Shoulder Injuries and Surgery
Midtown Sports Medicine
Dr. Eric Furie Dr. Eric Furie

Dealing With Shoulder Pain

What are some of the most common causes of shoulder pain?
Shoulder pain can be caused by numerous factors, both traumatic and atraumatic. Traumatic causes of shoulder pain include direct blows that are common in contact sports as well as motor vehicle collisions. Atraumatic injuries usually occur from overuse and overhead activities, and include rotator cuff tendonitis, rotator cuff tears, biceps tendonitis, impingement syndrome and arthritis.


When do you need to see a doctor about shoulder pain?
Shoulder injuries need to be evaluated as soon as possible when related to trauma, or when recovery does not occur from simple rest in the overuse situation.


How is shoulder pain treated?
Although each case has to be evaluated separately, many causes of shoulder pain can be treated with a change in workplace ergonomics, a training regimen that includes a stretching and strengthening program, and by taking anti-inflammatory medication.


How do you determine when surgery is necessary?
After examining the patient and reviewing the pertinent studies (often including x-ray and MRI), a doctor can determine the benefits and risks of surgery. In the case of fractures and arthritis, repair of the bone with plates and screws or replacement of the joint with metal and plastic offers fast relief of pain.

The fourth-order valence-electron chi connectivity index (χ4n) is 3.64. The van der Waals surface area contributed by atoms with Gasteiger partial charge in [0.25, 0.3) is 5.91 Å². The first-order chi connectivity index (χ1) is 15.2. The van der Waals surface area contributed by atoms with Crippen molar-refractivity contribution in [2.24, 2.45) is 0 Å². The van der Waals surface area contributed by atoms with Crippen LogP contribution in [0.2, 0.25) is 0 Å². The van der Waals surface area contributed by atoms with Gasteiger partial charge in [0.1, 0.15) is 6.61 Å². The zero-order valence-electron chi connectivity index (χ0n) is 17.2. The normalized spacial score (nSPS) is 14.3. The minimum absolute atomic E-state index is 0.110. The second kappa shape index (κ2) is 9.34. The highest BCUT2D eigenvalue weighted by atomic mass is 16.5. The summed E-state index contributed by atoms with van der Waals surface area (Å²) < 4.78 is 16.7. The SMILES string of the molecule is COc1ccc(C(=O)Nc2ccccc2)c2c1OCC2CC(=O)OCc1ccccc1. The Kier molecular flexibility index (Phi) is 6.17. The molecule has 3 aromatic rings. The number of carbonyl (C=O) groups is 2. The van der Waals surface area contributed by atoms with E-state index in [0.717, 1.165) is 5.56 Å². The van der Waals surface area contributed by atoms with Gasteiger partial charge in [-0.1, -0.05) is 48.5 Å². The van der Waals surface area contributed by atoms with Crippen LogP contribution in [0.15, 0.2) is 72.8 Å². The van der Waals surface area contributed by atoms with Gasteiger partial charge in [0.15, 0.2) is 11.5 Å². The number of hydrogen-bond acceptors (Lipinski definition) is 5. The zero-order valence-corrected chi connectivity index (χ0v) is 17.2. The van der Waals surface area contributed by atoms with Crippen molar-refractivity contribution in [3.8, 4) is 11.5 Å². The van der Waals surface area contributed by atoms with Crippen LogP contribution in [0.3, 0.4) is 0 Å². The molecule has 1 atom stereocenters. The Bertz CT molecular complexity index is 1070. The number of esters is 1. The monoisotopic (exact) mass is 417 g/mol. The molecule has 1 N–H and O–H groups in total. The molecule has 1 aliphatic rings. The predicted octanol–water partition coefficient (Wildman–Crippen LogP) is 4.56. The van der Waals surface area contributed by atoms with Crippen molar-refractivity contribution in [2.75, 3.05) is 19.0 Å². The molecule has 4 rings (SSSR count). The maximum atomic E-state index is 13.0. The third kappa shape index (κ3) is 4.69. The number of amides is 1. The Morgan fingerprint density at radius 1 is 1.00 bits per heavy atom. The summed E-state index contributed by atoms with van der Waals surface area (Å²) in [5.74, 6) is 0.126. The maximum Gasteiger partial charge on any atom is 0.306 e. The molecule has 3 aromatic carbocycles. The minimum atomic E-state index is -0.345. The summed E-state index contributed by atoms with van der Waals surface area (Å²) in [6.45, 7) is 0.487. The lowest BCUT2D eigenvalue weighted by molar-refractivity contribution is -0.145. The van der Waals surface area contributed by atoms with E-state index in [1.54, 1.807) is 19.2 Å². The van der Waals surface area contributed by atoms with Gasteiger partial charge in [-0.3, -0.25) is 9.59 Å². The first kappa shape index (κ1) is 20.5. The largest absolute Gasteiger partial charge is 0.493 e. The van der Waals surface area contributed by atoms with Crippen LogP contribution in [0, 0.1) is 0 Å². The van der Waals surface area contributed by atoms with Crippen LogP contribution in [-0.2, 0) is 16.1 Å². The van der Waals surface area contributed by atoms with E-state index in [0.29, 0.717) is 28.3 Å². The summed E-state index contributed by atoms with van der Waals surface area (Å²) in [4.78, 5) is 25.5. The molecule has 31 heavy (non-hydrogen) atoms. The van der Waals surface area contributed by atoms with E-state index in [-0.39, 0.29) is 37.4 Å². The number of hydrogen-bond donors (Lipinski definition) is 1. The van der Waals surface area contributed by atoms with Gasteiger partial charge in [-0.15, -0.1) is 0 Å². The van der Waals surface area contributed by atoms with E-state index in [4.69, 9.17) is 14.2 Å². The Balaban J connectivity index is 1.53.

What does shoulder anthroscopy entail?
Shoulder arthroscopy is a technique used to visualize and treat shoulder injuries in the operating room through very small incisions. Rotator cuff and labral tears can both be treated arthroscopically on an outpatient basis.

How long is the recovery time after 
shoulder replacement surgery?
Recovery from shoulder surgery is highly dependent on the procedure performed. Recovery from a procedure performed to treat rotator cuff tendonitis may only take two to four weeks, while recovery from certain rotator cuff repairs and shoulder replacements may take two to four months. Each case has to be evaluated based on the injury, and the patient’s underlying health status.

Dr. Eric Furie is an orthopaedic surgeon at Midtown Sports Medicine. He is board certified by the American Board of Orthopaedic Surgeons (ABOS) and a Fellow of the American Academy of Orthopaedic Surgeons (AAOS). He has served as Chairman of the Department of Orthopaedic Surgery at Atlanta Medical Center where he is currently teaching orthopaedic residents.

Midtown Sports Medicine
285 Boulevard NE, Suite 310
Atlanta, Ga 30312
(404) 522-5828